Other types of pneumonia include hospital-acquired pneumonia, which is quite serious as it may be antibiotic resistant; health care-acquired pneumonia, which is a bacterial infection; and aspiration pneumonia, which occurs when you inhale food, drink, vomit, or saliva into the lungs.
Risk factors for the flu include being a child or a senior, living in a long-term care facility, nursing home, or other close quarters, having a weakened immune system, having a chronic illness, being pregnant, and being obese.
Risk factors for pneumonia include being under the age of two or over the age of 65, having a chronic illness, having a weakened or suppressed immune system, smoking, and being hospitalized.
The main treatment recommendations for influenza are plenty of rest and the replenishment of fluids, especially if the patient has diarrhea or is vomiting. In some cases, your doctor may prescribe antiviral medications, usually if influenza is quite severe. If these medications are taken fairly soon, the duration of the illness will be shortened. It’s important to note that influenza medications do not cure the flu, but simply shorten duration of the illness. Some of the drugs, however, do come along with some side effects, which may be diminished if you take your medication with food.
The first line of defense against influenza is to get the annual flu shot. To reduce your risk of contracting influenza or spreading it, you should wash your hands frequently and thoroughly, or use alcohol-based sanitizers when soap and water are not available. Cover your coughs and sneezes with your sleeve or Kleenex, and avoid large crowds, especially during flu season. If you are sick, take the time to stay home and avoid others to prevent others from getting sick.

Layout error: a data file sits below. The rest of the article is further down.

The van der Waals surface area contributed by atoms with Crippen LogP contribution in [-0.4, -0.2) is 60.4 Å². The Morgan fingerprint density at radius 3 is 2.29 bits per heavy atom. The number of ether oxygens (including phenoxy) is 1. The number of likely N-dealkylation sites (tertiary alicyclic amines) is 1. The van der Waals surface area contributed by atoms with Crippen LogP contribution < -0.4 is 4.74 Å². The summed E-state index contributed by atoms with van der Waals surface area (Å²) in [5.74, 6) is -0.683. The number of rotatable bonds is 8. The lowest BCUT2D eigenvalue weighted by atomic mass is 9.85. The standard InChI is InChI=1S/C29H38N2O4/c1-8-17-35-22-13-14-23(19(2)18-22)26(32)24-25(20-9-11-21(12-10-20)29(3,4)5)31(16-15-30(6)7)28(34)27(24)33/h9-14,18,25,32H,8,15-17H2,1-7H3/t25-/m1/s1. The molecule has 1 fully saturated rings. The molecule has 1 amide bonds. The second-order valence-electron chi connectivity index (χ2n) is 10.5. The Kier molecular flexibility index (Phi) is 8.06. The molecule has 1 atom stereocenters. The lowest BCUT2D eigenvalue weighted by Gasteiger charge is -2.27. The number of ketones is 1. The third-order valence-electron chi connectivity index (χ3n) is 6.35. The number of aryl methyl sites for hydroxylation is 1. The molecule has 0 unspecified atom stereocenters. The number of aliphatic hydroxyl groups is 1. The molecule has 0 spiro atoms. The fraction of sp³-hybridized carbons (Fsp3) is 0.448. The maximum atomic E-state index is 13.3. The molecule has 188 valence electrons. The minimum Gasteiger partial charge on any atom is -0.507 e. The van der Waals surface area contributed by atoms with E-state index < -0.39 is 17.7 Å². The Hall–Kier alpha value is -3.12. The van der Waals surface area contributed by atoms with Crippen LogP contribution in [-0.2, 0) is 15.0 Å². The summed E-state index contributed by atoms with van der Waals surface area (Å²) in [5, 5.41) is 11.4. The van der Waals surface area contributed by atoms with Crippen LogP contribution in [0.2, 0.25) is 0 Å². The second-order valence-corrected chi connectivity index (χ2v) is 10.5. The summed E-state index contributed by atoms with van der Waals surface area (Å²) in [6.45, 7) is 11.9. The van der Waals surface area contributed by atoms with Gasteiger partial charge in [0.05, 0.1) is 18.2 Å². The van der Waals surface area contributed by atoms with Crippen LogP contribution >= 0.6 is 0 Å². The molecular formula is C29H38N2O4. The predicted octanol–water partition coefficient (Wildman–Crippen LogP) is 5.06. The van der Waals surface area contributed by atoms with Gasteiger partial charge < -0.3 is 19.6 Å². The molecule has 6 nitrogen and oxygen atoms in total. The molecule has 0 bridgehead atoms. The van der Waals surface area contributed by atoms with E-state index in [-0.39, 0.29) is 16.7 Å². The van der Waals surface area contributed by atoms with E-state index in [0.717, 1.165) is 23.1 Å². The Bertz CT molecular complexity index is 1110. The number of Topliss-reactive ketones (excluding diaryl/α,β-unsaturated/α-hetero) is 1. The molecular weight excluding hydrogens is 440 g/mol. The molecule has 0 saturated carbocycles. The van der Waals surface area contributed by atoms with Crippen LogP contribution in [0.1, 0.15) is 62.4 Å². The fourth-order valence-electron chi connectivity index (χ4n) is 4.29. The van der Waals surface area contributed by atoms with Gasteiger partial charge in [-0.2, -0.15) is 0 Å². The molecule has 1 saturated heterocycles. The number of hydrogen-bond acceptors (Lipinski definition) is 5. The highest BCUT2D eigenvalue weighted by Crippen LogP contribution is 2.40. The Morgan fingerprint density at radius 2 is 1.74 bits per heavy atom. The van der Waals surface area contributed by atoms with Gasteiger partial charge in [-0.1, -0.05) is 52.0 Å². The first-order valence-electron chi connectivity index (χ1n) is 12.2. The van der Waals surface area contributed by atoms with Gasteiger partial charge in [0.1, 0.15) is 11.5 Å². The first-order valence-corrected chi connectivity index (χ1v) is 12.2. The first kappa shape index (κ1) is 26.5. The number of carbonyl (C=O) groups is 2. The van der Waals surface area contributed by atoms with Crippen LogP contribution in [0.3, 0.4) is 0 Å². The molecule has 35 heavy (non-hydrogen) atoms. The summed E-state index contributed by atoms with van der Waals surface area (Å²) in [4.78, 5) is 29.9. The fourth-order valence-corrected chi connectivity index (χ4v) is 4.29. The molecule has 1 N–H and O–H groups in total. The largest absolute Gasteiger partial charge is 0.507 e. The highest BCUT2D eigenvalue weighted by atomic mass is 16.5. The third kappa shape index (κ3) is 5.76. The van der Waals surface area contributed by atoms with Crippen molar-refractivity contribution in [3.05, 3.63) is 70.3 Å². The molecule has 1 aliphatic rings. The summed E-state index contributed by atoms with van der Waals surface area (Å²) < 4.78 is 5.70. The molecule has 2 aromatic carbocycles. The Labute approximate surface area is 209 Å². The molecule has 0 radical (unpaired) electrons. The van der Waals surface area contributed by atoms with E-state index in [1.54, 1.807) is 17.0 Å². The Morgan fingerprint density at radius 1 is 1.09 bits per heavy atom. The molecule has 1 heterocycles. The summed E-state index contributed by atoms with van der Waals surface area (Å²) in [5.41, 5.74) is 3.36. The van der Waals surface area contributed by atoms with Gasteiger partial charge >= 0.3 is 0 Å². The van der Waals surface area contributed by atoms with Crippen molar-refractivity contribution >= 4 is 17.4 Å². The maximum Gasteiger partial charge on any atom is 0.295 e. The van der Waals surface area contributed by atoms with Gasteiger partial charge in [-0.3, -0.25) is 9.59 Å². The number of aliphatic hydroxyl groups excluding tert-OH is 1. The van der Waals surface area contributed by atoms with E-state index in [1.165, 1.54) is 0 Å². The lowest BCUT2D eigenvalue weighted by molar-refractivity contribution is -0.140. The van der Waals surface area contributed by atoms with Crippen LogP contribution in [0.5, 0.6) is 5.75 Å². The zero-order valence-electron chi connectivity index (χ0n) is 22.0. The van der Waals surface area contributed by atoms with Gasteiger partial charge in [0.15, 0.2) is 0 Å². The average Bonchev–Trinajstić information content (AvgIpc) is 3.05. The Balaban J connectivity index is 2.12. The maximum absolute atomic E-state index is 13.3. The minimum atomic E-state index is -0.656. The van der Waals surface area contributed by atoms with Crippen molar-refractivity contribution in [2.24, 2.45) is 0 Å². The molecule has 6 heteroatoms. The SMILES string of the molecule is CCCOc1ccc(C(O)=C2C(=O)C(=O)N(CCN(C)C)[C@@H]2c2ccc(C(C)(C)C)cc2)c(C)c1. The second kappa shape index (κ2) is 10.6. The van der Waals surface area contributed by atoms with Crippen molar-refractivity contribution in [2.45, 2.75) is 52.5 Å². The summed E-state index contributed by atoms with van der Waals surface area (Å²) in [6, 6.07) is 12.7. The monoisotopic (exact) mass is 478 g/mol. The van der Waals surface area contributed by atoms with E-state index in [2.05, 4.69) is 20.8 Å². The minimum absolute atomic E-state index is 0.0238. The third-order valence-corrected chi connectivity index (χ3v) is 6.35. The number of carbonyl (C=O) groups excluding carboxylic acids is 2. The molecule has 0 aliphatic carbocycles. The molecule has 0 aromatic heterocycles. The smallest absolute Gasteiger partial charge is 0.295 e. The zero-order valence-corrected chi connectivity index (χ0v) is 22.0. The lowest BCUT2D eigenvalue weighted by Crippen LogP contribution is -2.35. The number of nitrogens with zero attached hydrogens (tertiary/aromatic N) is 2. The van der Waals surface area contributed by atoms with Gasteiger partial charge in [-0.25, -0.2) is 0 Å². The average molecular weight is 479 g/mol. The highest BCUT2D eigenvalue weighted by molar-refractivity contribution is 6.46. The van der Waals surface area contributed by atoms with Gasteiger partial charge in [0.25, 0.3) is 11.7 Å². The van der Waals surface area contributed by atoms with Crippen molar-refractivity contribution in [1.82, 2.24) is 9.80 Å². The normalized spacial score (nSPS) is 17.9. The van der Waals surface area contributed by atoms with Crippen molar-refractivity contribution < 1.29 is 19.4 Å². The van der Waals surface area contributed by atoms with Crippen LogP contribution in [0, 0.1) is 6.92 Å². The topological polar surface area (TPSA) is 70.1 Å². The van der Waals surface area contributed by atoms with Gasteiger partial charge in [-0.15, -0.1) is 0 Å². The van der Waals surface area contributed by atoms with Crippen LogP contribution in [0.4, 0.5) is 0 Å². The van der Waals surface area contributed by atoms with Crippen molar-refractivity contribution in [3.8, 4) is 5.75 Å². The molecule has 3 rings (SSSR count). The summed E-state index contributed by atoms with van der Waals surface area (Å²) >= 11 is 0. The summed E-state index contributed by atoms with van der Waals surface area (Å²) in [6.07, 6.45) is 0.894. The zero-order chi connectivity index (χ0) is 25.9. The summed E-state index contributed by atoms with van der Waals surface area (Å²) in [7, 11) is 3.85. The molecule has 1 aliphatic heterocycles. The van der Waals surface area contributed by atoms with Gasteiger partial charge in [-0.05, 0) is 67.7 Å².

Treatment for pneumonia often relies on antibiotics, fever reducers, and cough medicines. Hospitalization for pneumonia may be required for those over the age of 65, in case of a continuous vomiting that prevents the ingestion of antibiotics, when breathing becomes rapid, heart rate is slowing down, blood pressure drops, or when a patients becomes confused about time and places.
Pneumonia prevention starts with vaccination if you are in a high-risk category, good hygiene, and smoking cessation. Keep your immune system strong through proper nutrition, regular exercise, and proper sleep.
Norovirus and flu (influenza) are often mistaken for one another, but they are two very different illnesses. What could be fueling the confusion is that norovirus is often referred to as the stomach flu – but, in fact, there is no such thing as stomach flu. Continue reading…
Community-acquired pneumonia is more likely to develop in diabetes patients with higher mortality rates. Community-acquired pneumonia (CAP) is a type of pneumonia commonly contracted in the community, meaning it occurs outside of hospital or extended healthcare facilities. Continue reading…